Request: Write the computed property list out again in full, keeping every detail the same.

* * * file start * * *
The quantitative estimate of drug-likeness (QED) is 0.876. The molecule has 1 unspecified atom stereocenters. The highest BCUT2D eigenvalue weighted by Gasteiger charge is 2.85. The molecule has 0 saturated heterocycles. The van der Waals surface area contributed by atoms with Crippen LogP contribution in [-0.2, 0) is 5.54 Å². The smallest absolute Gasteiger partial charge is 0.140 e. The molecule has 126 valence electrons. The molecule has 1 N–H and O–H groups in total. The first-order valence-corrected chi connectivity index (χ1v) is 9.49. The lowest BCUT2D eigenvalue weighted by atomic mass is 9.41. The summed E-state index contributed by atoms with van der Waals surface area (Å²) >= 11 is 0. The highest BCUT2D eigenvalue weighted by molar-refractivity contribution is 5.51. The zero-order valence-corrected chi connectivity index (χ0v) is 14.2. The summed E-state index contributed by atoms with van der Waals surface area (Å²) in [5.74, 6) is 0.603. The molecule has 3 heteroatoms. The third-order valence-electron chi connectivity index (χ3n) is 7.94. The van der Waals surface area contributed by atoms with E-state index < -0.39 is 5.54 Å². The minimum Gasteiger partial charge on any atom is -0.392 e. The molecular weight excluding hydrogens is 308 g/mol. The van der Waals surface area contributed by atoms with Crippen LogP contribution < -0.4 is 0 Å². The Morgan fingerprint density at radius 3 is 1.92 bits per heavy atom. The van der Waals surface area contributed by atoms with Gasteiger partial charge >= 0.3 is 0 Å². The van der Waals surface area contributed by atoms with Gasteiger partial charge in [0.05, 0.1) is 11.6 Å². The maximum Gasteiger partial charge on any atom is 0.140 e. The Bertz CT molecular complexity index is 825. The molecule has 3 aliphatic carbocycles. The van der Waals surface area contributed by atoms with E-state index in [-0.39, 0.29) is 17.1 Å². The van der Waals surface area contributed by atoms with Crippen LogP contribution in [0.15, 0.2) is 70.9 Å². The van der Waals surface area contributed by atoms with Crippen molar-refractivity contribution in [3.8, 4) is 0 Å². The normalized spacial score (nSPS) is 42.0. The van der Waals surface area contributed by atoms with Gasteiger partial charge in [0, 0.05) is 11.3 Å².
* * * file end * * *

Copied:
The quantitative estimate of drug-likeness (QED) is 0.876. The molecule has 1 unspecified atom stereocenters. The highest BCUT2D eigenvalue weighted by Gasteiger charge is 2.85. The molecule has 0 saturated heterocycles. The van der Waals surface area contributed by atoms with Crippen LogP contribution in [-0.2, 0) is 5.54 Å². The smallest absolute Gasteiger partial charge is 0.140 e. The molecule has 126 valence electrons. The molecule has 1 N–H and O–H groups in total. The first-order valence-corrected chi connectivity index (χ1v) is 9.49. The lowest BCUT2D eigenvalue weighted by atomic mass is 9.41. The summed E-state index contributed by atoms with van der Waals surface area (Å²) >= 11 is 0. The highest BCUT2D eigenvalue weighted by molar-refractivity contribution is 5.51. The zero-order valence-corrected chi connectivity index (χ0v) is 14.2. The summed E-state index contributed by atoms with van der Waals surface area (Å²) in [5.74, 6) is 0.603. The molecule has 3 heteroatoms. The third-order valence-electron chi connectivity index (χ3n) is 7.94. The van der Waals surface area contributed by atoms with E-state index < -0.39 is 5.54 Å². The minimum Gasteiger partial charge on any atom is -0.392 e. The molecular weight excluding hydrogens is 308 g/mol. The van der Waals surface area contributed by atoms with Crippen LogP contribution < -0.4 is 0 Å². The Morgan fingerprint density at radius 3 is 1.92 bits per heavy atom. The van der Waals surface area contributed by atoms with Gasteiger partial charge >= 0.3 is 0 Å². The van der Waals surface area contributed by atoms with Gasteiger partial charge in [0.05, 0.1) is 11.6 Å². The maximum Gasteiger partial charge on any atom is 0.140 e. The Bertz CT molecular complexity index is 825. The molecule has 3 aliphatic carbocycles. The van der Waals surface area contributed by atoms with E-state index in [-0.39, 0.29) is 17.1 Å². The van der Waals surface area contributed by atoms with Crippen LogP contribution in [0.15, 0.2) is 70.9 Å². The van der Waals surface area contributed by atoms with Crippen molar-refractivity contribution in [3.8, 4) is 0 Å². The normalized spacial score (nSPS) is 42.0. The van der Waals surface area contributed by atoms with Gasteiger partial charge in [0, 0.05) is 11.3 Å².